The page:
Driving Distracted Can Lead To Serious Liability
Accidents are sadly frequent on Florida roads, with 2020 seeing approximately 3,400 Florida car crash fatalities. There are many different potential causes of car accidents, but one that has seen a subtle increase in recent years is distracted driving, particularly texting while driving. Distracted driving is when the driver’s attention (whether manual, cognitive, or visual) is off the road for more than an isolated moment. If you have been involved in an accident with a distracted driver, you may be able to file suit against them for damages.
Can I File Suit?
Most car accident cases in Florida are handled by the injured person filing a claim with their personal injury protection (PIP) insurer, rather than filing suit against an allegedly negligent driver in court. Florida has a no-fault system of auto insurance, which means that cases are shunted away from court dockets toward insurers and no fault needs to be determined before the injured person can receive medical care. That said, state law does allow plaintiffs whose injuries are severe to file suit in court.
If your injuries are significant enough to allow you to file suit against the driver who allegedly caused your accident, you may be able to collect for many different types of damages. While an insurer may be less likely to cover intangible damages like those for pain and suffering or lost future wages, you may be able to collect those costs as well as those for current and future medical bills, damage to your vehicle, or for household costs like making modifications to your home. Anything that can be linked to the distracted driver’s behavior may be on the proverbial table.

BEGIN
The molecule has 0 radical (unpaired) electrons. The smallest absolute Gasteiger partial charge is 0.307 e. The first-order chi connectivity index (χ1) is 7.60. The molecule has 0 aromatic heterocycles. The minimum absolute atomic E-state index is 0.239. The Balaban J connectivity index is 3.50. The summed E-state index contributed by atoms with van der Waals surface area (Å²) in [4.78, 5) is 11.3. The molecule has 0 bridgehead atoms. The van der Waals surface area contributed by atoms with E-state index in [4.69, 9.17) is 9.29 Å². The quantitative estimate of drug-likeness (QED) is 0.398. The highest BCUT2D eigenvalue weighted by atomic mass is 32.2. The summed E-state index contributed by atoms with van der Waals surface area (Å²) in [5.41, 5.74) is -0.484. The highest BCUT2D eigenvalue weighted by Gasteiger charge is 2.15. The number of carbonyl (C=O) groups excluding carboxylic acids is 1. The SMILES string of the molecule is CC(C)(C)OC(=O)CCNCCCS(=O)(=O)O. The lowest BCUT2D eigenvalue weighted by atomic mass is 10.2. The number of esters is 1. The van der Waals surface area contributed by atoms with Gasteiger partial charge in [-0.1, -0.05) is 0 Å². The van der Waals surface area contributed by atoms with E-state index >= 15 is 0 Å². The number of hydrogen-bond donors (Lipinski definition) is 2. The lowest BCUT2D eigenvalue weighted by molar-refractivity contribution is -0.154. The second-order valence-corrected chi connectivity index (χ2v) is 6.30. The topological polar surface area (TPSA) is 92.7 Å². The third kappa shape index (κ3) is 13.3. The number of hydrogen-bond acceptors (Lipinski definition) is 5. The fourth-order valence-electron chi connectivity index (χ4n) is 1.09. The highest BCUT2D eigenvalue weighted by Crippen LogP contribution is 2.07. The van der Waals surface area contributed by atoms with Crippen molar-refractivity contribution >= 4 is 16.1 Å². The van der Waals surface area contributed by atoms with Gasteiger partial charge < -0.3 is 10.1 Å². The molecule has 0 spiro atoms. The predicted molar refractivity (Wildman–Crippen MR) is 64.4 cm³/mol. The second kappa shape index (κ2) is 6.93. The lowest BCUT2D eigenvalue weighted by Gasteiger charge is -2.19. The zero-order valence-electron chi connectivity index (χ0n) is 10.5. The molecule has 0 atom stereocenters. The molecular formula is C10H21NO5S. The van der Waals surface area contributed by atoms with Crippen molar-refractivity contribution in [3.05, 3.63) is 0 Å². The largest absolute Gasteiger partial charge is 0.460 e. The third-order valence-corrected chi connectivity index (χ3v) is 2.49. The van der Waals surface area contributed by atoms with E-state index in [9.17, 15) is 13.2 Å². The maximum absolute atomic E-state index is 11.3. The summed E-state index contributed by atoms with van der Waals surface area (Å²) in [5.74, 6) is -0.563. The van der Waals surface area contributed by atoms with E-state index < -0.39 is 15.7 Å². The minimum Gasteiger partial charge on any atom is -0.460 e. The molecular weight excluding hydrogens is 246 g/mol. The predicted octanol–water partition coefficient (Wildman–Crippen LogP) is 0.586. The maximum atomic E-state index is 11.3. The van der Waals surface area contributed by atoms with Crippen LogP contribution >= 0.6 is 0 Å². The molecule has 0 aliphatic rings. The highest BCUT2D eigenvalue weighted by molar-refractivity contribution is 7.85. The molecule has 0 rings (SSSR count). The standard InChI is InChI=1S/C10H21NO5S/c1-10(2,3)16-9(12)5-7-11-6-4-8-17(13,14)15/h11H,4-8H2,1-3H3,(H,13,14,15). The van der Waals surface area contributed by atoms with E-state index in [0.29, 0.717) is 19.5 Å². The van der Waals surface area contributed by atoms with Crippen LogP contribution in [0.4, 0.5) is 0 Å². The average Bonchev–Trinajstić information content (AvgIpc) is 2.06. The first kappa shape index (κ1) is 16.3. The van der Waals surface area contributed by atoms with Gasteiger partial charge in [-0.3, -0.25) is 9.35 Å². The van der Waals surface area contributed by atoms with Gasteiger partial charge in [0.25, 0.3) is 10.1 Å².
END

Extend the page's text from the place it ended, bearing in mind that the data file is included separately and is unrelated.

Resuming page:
Two Ways To Show Liability
If you have been injured in an accident with a distracted driver, you must establish their negligence in court. Normally this is done by establishing that they breached their duty to exercise reasonable care toward the other drivers on the road, and that their breach of duty was the direct cause of your injuries. However, given that Florida has a codified law against texting and driving, there is another way to potentially hold a distracted driver liable.
Florida honors a concept called negligence per se, which states that if a law exists to protect a certain class of people, and someone breaks that law and injures a member of that class, that someone is negligent as a matter of law. In other words, their negligence does not have to be proven; it is simply established by their breaking the law. So, for example, Florida has a law against texting and driving, designed to protect motorists from injury. If someone violates the law and injures a motorist, there is a high probability that they would be deemed negligent as a matter of law.
Contact An Orlando Auto Accident Attorney
Car accidents can lead to life-changing injuries. If you have suffered harm in an accident caused by a distracted driver, you deserve the right to seek compensation. An Orlando car accident lawyer from the Hornsby Law Group can help to answer any questions you may have about filing suit or any other part of the process. Contact our offices at (407) 499-8887 for a free consultation.